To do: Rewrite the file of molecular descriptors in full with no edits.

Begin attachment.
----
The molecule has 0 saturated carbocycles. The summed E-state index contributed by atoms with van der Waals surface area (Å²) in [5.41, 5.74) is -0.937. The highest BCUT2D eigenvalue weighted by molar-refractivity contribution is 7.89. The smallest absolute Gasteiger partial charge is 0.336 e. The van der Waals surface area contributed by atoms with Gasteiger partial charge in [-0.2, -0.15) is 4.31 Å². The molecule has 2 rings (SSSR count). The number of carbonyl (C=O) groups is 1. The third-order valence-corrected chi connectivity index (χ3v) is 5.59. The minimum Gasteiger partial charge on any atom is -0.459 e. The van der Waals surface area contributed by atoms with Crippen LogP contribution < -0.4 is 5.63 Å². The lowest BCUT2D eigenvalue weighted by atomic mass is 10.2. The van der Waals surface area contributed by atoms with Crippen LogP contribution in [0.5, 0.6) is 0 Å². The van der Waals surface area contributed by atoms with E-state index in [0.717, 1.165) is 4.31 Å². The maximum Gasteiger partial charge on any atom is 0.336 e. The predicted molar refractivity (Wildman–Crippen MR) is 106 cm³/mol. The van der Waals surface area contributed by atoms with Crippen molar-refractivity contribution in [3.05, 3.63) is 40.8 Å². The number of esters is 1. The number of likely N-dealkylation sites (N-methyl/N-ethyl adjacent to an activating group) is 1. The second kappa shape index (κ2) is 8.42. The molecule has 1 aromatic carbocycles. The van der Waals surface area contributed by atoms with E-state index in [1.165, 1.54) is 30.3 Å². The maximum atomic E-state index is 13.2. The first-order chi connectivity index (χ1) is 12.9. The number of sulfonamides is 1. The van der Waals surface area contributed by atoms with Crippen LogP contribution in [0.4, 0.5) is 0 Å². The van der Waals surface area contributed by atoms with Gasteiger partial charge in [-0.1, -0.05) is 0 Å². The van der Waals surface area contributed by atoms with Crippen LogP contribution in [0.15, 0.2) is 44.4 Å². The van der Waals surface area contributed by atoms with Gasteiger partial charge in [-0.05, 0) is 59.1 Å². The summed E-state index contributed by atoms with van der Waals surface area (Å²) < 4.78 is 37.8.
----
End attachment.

The molecule has 0 saturated carbocycles. The summed E-state index contributed by atoms with van der Waals surface area (Å²) in [5.41, 5.74) is -0.937. The highest BCUT2D eigenvalue weighted by molar-refractivity contribution is 7.89. The smallest absolute Gasteiger partial charge is 0.336 e. The van der Waals surface area contributed by atoms with Gasteiger partial charge in [-0.2, -0.15) is 4.31 Å². The molecule has 2 rings (SSSR count). The number of carbonyl (C=O) groups is 1. The third-order valence-corrected chi connectivity index (χ3v) is 5.59. The minimum Gasteiger partial charge on any atom is -0.459 e. The van der Waals surface area contributed by atoms with Crippen LogP contribution < -0.4 is 5.63 Å². The lowest BCUT2D eigenvalue weighted by atomic mass is 10.2. The van der Waals surface area contributed by atoms with Crippen LogP contribution in [0.5, 0.6) is 0 Å². The van der Waals surface area contributed by atoms with E-state index in [0.717, 1.165) is 4.31 Å². The maximum Gasteiger partial charge on any atom is 0.336 e. The predicted molar refractivity (Wildman–Crippen MR) is 106 cm³/mol. The van der Waals surface area contributed by atoms with Crippen molar-refractivity contribution in [3.05, 3.63) is 40.8 Å². The number of esters is 1. The number of likely N-dealkylation sites (N-methyl/N-ethyl adjacent to an activating group) is 1. The second kappa shape index (κ2) is 8.42. The molecule has 1 aromatic carbocycles. The van der Waals surface area contributed by atoms with E-state index in [1.165, 1.54) is 30.3 Å². The maximum atomic E-state index is 13.2. The first-order chi connectivity index (χ1) is 12.9. The number of sulfonamides is 1. The van der Waals surface area contributed by atoms with Crippen LogP contribution in [0.4, 0.5) is 0 Å². The van der Waals surface area contributed by atoms with Gasteiger partial charge in [-0.1, -0.05) is 0 Å². The van der Waals surface area contributed by atoms with Crippen LogP contribution in [0.15, 0.2) is 44.4 Å². The van der Waals surface area contributed by atoms with Gasteiger partial charge in [-0.05, 0) is 59.1 Å². The summed E-state index contributed by atoms with van der Waals surface area (Å²) < 4.78 is 37.8.